During the latter half of the 20th century there was a spate of novel writing in Barton-on-Humber. Dr T.H.Kirk wrote several children’s books. Henry Treece, published more than 70 books. Ted Lewis wrote 10 novels, one of which was made into a film.
in 1899, Tom Kirk came to Barton as assistant to his Uncle Dr. Naismith,
who had taken over the Morley practice in Burgate in 1921. In 1924
Tom took over the practice himself, and his uncle returned to Northumberland.
In 1927 Dr. Kirk took George Gilmore into the practice as his partner.
Soon after this Dr. Bradnack, partner to Dr. Birtwhistle in the rival
practice, married Nora Kirk, Tom’s sister. The Kirk practice
and the Birtwhistle practices amalgamated. During the war Tom’s
Peggy joined the practice to replace Dr Gilmore who had joined the
“Back to the Wall” “The Ardrey Ambush” " The River Gang”
Recieved from Gerry Jackson "Tom Kirk gives his story in a book called "Last Post" by Max Arthur (2005) as he was one of the last survivors of the First World War. Sadly he died in 2004 aged 105."
A later arrival in Barton was Henry Treece, who was appointed as a master to Barton Grammar School in 1939. Within a few months of him taking up his appointment the war started. In 1940 Henry enlisted and was commissioned as an Education Officer in the Royal Air Force. When he was demobbed at the end of the war Henry returned to his post at the Grammar school, where he was a very successful teacher. In the mid 1950’s he started writing novels, many of which were based on historical themes or on Greek Mythology. These proved so successful that he retired from teaching in 1959 to devote himself to writing full time. He was a prolific writer. More than 70 of his books were published. Copies of 38 of his titles are held by the North Lincs Library Service. These are:-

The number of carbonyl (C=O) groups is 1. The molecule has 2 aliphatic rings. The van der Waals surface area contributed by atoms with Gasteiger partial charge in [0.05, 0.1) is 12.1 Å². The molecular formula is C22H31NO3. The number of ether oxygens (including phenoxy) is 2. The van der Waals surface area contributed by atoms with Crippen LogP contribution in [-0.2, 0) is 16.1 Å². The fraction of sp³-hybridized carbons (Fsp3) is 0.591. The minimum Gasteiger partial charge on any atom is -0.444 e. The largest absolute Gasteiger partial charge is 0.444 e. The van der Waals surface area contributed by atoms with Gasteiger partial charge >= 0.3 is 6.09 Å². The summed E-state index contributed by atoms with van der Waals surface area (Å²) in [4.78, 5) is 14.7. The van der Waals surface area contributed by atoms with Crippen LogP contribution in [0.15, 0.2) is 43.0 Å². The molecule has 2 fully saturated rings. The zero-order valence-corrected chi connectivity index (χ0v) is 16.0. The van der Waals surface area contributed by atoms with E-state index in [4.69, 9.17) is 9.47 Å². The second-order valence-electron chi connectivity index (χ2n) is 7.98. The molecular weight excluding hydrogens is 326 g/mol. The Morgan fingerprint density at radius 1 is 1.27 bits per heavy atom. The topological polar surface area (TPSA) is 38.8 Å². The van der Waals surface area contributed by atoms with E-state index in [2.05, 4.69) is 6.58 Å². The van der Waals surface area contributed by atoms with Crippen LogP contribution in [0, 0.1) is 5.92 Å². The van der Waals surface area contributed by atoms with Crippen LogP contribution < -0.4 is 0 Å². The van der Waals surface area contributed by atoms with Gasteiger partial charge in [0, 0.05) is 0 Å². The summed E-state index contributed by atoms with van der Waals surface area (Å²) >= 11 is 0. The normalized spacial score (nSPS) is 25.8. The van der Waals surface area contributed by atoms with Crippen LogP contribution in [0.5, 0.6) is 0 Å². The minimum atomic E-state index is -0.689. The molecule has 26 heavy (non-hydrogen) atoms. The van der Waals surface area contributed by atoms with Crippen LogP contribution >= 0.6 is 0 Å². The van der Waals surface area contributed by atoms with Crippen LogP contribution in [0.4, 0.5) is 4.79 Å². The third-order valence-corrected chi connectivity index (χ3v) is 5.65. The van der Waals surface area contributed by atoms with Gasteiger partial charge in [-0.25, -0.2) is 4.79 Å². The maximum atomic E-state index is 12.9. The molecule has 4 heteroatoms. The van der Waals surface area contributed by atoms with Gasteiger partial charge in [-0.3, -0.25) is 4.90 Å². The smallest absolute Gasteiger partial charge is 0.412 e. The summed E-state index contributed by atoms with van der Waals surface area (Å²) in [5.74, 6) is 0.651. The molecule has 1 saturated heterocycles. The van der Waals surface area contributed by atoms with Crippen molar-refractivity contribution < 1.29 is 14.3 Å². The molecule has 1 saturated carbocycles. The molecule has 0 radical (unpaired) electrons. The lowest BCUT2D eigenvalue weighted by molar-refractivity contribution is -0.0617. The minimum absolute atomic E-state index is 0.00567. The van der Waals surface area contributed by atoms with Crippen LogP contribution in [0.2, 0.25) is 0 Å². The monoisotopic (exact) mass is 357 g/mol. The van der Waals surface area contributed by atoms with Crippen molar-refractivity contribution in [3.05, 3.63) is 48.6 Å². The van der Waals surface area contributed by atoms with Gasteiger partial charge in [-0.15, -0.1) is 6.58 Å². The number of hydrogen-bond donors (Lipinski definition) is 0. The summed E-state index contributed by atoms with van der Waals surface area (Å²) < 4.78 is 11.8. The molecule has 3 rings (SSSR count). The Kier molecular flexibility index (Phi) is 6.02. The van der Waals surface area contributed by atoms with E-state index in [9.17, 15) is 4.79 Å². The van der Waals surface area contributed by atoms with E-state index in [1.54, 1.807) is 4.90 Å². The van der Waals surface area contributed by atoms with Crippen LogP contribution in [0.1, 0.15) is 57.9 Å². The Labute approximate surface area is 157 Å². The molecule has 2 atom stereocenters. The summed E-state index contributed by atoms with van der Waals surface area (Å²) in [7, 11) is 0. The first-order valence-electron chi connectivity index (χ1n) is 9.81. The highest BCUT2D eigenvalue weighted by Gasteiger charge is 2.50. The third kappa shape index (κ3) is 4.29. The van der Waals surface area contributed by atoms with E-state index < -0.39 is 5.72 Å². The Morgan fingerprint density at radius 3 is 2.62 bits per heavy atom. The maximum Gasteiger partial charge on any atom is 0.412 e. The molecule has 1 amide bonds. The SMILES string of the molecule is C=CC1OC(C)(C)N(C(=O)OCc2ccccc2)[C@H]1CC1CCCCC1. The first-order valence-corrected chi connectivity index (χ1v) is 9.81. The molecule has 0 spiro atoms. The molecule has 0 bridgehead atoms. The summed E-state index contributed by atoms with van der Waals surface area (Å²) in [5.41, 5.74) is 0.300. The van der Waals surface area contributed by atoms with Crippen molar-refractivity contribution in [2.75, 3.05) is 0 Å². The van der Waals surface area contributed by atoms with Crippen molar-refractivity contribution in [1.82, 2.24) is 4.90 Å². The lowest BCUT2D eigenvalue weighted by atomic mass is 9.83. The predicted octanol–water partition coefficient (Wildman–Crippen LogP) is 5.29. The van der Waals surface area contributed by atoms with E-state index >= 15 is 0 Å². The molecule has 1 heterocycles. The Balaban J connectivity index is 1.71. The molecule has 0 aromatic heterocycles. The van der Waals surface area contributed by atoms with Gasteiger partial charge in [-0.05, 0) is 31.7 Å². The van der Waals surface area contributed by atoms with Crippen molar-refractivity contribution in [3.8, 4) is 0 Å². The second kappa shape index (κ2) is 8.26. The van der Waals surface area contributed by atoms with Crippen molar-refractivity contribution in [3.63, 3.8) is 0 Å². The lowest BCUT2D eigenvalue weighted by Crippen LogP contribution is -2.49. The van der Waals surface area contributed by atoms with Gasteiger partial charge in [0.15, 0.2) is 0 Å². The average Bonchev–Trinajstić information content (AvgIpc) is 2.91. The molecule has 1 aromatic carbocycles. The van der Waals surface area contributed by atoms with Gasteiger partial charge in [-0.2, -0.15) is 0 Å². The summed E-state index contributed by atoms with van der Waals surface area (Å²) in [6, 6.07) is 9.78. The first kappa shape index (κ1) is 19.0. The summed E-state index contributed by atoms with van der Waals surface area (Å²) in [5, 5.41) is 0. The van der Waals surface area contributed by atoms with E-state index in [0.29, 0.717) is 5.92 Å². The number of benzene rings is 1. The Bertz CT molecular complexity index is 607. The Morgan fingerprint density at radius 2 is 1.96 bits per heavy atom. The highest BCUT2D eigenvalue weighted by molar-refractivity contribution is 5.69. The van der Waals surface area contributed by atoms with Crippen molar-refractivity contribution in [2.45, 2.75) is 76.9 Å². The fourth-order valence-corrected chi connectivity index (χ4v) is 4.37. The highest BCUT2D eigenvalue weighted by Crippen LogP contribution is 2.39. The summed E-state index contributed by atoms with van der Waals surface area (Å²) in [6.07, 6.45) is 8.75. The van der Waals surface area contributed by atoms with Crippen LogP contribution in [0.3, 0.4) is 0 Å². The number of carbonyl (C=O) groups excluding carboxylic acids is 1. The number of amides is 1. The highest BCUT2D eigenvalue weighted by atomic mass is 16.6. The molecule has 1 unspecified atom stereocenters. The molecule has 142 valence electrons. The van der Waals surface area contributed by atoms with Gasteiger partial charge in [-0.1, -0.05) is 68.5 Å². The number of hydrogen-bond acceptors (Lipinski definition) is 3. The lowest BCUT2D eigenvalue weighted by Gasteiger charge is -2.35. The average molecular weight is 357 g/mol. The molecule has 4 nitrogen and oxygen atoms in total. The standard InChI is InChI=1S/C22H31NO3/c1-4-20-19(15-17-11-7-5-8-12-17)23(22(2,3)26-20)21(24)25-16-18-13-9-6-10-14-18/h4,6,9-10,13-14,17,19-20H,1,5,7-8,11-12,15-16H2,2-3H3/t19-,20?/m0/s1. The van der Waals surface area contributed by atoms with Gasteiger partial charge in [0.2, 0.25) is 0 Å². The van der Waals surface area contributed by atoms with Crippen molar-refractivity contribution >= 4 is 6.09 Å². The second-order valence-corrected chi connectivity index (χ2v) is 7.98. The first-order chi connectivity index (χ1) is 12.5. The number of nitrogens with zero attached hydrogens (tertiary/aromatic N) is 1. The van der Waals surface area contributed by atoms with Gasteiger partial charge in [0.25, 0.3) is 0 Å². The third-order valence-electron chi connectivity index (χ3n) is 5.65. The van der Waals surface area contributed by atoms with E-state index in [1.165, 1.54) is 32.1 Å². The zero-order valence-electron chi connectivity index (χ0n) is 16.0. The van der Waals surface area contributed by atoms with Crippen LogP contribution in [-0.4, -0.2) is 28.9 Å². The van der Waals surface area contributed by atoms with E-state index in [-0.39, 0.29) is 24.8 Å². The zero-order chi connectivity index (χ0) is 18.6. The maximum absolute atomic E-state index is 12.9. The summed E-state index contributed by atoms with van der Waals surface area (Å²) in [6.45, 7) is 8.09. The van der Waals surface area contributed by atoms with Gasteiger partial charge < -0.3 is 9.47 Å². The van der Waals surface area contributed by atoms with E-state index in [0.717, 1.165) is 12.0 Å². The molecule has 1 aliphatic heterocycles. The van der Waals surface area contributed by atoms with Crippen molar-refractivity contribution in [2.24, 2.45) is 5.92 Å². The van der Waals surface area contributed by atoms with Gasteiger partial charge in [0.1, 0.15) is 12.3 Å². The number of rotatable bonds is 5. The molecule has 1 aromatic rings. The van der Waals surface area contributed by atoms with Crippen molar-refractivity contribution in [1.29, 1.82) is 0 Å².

Exiles Killer in Dark Glasses Fighting Men
Ted Lewis was born in 1942, and came to Barton as a child, when his father became manager of the Quarry and Lime Works at Melton Ross. During much of his childhood he lived at 20 Westfield Road. Educated at Barton Grammar School, where he was doubtless influenced by Henry Treece, he started to write soon after leaving school. He was an accomplished artist, producing many fine drawings and paintings. He left Barton and lived in a number of places in the South, where most of his writing was done. Sadly he started drinking heavily, and this not only led to the break up of his marriage, but also led to his premature death in 1982. Some of his line drawings of Barton are held by the Civic Society, and are used on their Notelets. Copies of 10 of his books are held by North Lincs Library Service. These are:-
the way Home, and all the Night Through Billy Rags Boldt
view of the big contributions which they made, both to literature and
to the repute of the town, the Civic Society proposes to erect plaques
to commemorate these three on the houses in which they lived.
Jim Robertson, (on behalf of Barton Civic Society)